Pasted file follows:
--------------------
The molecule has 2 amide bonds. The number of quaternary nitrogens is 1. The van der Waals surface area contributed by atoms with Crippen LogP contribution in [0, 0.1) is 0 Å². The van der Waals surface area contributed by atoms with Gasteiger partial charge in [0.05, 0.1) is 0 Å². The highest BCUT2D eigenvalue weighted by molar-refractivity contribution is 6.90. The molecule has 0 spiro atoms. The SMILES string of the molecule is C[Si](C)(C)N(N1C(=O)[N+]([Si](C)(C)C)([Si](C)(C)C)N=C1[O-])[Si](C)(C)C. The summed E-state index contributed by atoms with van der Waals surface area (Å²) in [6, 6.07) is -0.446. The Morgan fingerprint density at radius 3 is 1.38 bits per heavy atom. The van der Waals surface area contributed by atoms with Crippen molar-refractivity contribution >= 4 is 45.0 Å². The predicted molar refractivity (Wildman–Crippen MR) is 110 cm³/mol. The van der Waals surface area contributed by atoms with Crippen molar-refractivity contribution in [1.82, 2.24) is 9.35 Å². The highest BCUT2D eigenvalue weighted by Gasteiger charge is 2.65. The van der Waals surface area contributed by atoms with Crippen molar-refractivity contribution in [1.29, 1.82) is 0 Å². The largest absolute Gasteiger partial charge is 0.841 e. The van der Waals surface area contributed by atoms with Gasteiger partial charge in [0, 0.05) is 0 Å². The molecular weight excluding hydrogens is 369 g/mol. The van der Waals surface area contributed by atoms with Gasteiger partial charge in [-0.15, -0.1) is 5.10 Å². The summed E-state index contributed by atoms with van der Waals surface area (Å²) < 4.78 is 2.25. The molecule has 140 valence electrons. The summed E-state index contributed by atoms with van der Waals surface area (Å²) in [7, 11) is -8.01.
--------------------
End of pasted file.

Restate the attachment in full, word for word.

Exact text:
The molecule has 2 amide bonds. The number of quaternary nitrogens is 1. The van der Waals surface area contributed by atoms with Crippen LogP contribution in [0, 0.1) is 0 Å². The van der Waals surface area contributed by atoms with Gasteiger partial charge in [0.05, 0.1) is 0 Å². The highest BCUT2D eigenvalue weighted by molar-refractivity contribution is 6.90. The molecule has 0 spiro atoms. The SMILES string of the molecule is C[Si](C)(C)N(N1C(=O)[N+]([Si](C)(C)C)([Si](C)(C)C)N=C1[O-])[Si](C)(C)C. The summed E-state index contributed by atoms with van der Waals surface area (Å²) in [6, 6.07) is -0.446. The Morgan fingerprint density at radius 3 is 1.38 bits per heavy atom. The van der Waals surface area contributed by atoms with Crippen molar-refractivity contribution >= 4 is 45.0 Å². The predicted molar refractivity (Wildman–Crippen MR) is 110 cm³/mol. The van der Waals surface area contributed by atoms with Crippen molar-refractivity contribution in [1.82, 2.24) is 9.35 Å². The highest BCUT2D eigenvalue weighted by Gasteiger charge is 2.65. The van der Waals surface area contributed by atoms with Crippen molar-refractivity contribution in [1.29, 1.82) is 0 Å². The largest absolute Gasteiger partial charge is 0.841 e. The van der Waals surface area contributed by atoms with Gasteiger partial charge in [0, 0.05) is 0 Å². The molecular weight excluding hydrogens is 369 g/mol. The van der Waals surface area contributed by atoms with Gasteiger partial charge in [-0.15, -0.1) is 5.10 Å². The summed E-state index contributed by atoms with van der Waals surface area (Å²) < 4.78 is 2.25. The molecule has 140 valence electrons. The summed E-state index contributed by atoms with van der Waals surface area (Å²) in [7, 11) is -8.01.